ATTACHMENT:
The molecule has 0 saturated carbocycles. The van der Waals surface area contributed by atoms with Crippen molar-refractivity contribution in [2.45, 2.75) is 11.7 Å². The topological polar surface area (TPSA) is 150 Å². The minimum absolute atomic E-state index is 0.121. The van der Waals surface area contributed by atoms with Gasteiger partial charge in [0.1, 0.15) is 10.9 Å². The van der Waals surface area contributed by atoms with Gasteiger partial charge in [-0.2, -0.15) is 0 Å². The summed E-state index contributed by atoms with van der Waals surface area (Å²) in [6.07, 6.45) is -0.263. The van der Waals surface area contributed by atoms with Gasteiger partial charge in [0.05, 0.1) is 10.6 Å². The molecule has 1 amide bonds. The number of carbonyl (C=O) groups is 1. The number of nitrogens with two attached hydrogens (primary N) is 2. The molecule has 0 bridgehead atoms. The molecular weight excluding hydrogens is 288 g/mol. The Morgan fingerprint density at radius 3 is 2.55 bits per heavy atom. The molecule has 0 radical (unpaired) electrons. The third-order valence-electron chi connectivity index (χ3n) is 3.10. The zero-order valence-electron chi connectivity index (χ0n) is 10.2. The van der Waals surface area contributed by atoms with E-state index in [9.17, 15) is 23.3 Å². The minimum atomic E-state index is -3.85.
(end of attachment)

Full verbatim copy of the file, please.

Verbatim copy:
The molecule has 0 saturated carbocycles. The van der Waals surface area contributed by atoms with Crippen molar-refractivity contribution in [2.45, 2.75) is 11.7 Å². The topological polar surface area (TPSA) is 150 Å². The minimum absolute atomic E-state index is 0.121. The van der Waals surface area contributed by atoms with Gasteiger partial charge in [0.1, 0.15) is 10.9 Å². The van der Waals surface area contributed by atoms with Gasteiger partial charge in [-0.2, -0.15) is 0 Å². The summed E-state index contributed by atoms with van der Waals surface area (Å²) in [6.07, 6.45) is -0.263. The van der Waals surface area contributed by atoms with Gasteiger partial charge in [0.05, 0.1) is 10.6 Å². The molecule has 1 amide bonds. The number of carbonyl (C=O) groups is 1. The number of nitrogens with two attached hydrogens (primary N) is 2. The molecule has 0 bridgehead atoms. The molecular weight excluding hydrogens is 288 g/mol. The Morgan fingerprint density at radius 3 is 2.55 bits per heavy atom. The molecule has 0 radical (unpaired) electrons. The third-order valence-electron chi connectivity index (χ3n) is 3.10. The zero-order valence-electron chi connectivity index (χ0n) is 10.2. The van der Waals surface area contributed by atoms with E-state index in [9.17, 15) is 23.3 Å². The minimum atomic E-state index is -3.85.